According to figures produced for the Trade Unions Congress (TUC), which are based on the latest figures from the Ministry of Justice, there has been an overall reduction of 79% in the number of employment tribunal claims since fees were introduced in July last year. Issue fees for those wishing to submit claims range from £160 to £250 and hearing fees are £950. It has been claimed that women and low paid workers have been disproportionately affected by the changes. This is one of the arguments being pursued by UNISON in its legal challenge against the fee regime which is currently being heard in the Court of Appeal. The Government, meanwhile, states that the fee regime is necessary to ensure that the cost of the tribunal system is shared more equally between taxpayers and those who use the system.
The number of women pursuing sex discrimination claims fell from 6,017 in the first quarter of 2013 to 1,222 in the first quarter of 2014.
Claims for unpaid holiday pay and wages have also fallen dramatically by 85% overall. This is likely to be because it will often be uneconomic to pursue such claims in the tribunal now that fees are payable as it will often mean that the cost of pursuing a claim may be more expensive than the amount the individual is owed.
There is a tribunal fee remission system in place but this has been criticised by the TUC who state that only 24% of workers who applied for financial assistance received any form of fee remittance.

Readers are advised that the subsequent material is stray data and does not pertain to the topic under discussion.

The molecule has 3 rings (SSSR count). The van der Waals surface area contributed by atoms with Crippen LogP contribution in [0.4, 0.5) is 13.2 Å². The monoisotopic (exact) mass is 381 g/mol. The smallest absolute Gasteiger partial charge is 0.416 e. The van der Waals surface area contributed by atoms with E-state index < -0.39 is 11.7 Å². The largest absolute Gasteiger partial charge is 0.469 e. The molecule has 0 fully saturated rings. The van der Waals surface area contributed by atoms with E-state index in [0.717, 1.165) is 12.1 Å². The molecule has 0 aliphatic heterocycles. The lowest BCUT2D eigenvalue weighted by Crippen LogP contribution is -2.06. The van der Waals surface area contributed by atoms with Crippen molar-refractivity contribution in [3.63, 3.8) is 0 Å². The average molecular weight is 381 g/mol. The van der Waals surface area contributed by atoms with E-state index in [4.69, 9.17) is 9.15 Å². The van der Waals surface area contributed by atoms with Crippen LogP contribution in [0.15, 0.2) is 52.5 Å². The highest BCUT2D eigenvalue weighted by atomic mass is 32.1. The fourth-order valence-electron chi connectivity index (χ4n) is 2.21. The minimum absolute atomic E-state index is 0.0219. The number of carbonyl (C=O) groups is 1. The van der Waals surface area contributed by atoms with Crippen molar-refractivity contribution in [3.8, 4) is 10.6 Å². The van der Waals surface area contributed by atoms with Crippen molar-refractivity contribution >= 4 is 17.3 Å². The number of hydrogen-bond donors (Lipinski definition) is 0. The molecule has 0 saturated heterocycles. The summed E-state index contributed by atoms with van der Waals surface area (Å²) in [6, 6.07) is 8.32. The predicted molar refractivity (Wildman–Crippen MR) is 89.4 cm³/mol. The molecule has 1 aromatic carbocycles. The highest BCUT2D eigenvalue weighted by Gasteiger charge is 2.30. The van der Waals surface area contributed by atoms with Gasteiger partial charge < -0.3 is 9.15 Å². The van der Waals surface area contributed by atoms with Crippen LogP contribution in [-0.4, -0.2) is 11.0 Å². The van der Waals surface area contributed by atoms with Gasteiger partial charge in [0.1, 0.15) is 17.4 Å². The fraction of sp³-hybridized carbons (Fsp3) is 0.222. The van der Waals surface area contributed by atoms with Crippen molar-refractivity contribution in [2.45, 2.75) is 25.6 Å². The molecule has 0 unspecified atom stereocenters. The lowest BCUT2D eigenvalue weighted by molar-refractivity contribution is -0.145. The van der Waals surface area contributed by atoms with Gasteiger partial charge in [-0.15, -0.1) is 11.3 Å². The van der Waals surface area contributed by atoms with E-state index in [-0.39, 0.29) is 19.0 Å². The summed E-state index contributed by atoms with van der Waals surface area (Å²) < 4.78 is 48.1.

Whilst the overall number of claims has fallen, those claims that are pursued may be more expensive for businesses to deal with. An increase in the number of “kitchen sink” claims has been reported. If an employee is going to pay a fee they appear more likely to add in allegations of unlawful discrimination or whistleblowing in order to try to inflate the potential value of what usually amounts to nothing more than an unfair dismissal claim. This will make it more expensive for businesses to defend the claim initially when filing a response and requesting further particulars of claims. However, discrimination and whistleblowing claims which lack genuine merit are likely to be sifted out by the tribunal at the Preliminary Hearing stage of the proceedings but that will not be before the cost of dealing with the preliminary issues has been incurred by the business. Those costs are most unlikely to be recoverable from the employee.
Businesses are well advised to consider taking out insurance to protect their businesses against the costs of tribunal claims and to cover the costs of any awards and settlements. For further information or to obtain a quote please see http://www.premier-legal.co.uk/services/hr-and-insurance-service/